Boat owners in Western Australia could be slugged with an additional fee after a report by the Economic Regulation Authority (ERA) recommended changes to the way marine rescue services are funded.
The state’s Volunteer Marine Rescue operation is currently funded through the Emergency Services Levy (ESL), a charge paid by all WA property owners.
However, a report by the ERA has recommended the $6 million-per-year service instead be funded by an increase in boat license fees.
ERA chair Nicky Cusworth said the ESL was designed to fund services that benefited the broader community.
“The benefits of the boat service are very specific to a particular group of people,” Ms Cusworth told ABC Radio Perth.
“We think it probably makes more sense that the money is raised from that group of people, rather than from property owners that might never go on a boat.”
But the proposal has prompted immediate opposition from rescuers and boat owners.
Volunteer Marine Rescue state commander Jeff Howe said the service did more than just tow boats in trouble.
“What they’re not considering is all the rock fisherman that get washed into the water,” Mr Howe said.
“The community has an expectation that marine rescue will be out there to recover [them].
“At the recent Yarloop bushfires Marine Rescue boats were deployed to take people off the beach.
“It is a community asset that actually works for the community as a whole — be it in bushfires, in times of crisis, in rock fishing.
“Those people don’t own boats.”
Smoke on the water as boaties fight change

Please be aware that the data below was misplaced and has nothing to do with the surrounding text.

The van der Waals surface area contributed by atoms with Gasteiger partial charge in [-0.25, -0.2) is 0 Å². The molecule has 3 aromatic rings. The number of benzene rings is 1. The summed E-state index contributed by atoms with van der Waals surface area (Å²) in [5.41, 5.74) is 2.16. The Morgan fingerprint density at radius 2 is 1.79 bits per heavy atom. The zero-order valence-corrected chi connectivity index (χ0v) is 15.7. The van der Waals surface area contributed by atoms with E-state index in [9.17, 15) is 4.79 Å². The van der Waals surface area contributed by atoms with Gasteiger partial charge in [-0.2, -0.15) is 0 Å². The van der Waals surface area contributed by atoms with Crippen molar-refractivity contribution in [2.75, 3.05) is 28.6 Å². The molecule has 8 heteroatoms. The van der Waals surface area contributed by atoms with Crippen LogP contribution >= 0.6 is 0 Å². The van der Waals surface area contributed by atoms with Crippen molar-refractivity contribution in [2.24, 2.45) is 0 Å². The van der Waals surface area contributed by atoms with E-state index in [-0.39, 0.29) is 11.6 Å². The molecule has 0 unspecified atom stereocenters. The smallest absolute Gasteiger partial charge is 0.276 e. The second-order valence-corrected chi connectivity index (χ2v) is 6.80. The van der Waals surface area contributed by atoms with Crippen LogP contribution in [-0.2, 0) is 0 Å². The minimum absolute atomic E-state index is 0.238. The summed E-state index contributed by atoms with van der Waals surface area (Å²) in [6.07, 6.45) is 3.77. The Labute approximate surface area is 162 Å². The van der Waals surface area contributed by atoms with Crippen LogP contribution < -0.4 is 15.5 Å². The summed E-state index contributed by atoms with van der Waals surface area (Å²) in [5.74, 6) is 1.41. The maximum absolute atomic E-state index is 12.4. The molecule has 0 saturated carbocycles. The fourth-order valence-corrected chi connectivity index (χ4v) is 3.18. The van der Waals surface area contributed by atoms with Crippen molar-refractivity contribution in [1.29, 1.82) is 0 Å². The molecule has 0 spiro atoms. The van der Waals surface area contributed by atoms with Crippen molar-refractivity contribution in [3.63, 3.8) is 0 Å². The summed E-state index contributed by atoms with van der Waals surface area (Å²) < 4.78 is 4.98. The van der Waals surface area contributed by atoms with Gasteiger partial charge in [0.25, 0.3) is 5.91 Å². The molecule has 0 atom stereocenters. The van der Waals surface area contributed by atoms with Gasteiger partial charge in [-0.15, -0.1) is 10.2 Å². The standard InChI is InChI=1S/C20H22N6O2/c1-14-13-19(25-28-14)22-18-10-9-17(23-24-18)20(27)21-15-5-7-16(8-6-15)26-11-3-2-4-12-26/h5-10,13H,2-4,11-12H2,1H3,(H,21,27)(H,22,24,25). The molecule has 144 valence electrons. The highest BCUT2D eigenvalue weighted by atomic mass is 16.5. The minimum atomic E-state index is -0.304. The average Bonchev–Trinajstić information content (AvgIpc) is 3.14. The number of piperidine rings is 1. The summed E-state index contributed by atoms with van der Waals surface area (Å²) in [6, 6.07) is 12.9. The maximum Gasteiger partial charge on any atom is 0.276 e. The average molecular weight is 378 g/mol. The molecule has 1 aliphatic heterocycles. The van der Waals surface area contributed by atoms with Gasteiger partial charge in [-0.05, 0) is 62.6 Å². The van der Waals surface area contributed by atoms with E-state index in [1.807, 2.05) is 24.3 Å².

Boating Industry Association president Mike Beanland said boaties should not be slugged twice.
“It seems [the ERA] wants every land owner that has a boat to now have to pay two emergency services levies,” he said.
“One for fire — which is predominantly what they’re saying the Emergency Services Levy is for — and one for boats.”
Boaties say marine rescue services should be deployed for emergencies only. (ABC News: Mark Bennett)
He also said more needed to be done to quarantine the rescue service for emergencies only.
“It should not be a baby sitting service,” he said.
“It shouldn’t be an RAC on the water, funded by the Government to tow people who couldn’t be bothered to check how much fuel they had in their boat before they left.”
The ERA has invited feedback on its recommendations.
“The report is only a draft,” Ms Cusworth said.
“If people want to raise issues that we haven’t addressed or agree or disagree with our recommendations, they’ve got a month to make some more submissions.
“We haven’t finalised our views on any of the issues we look at.”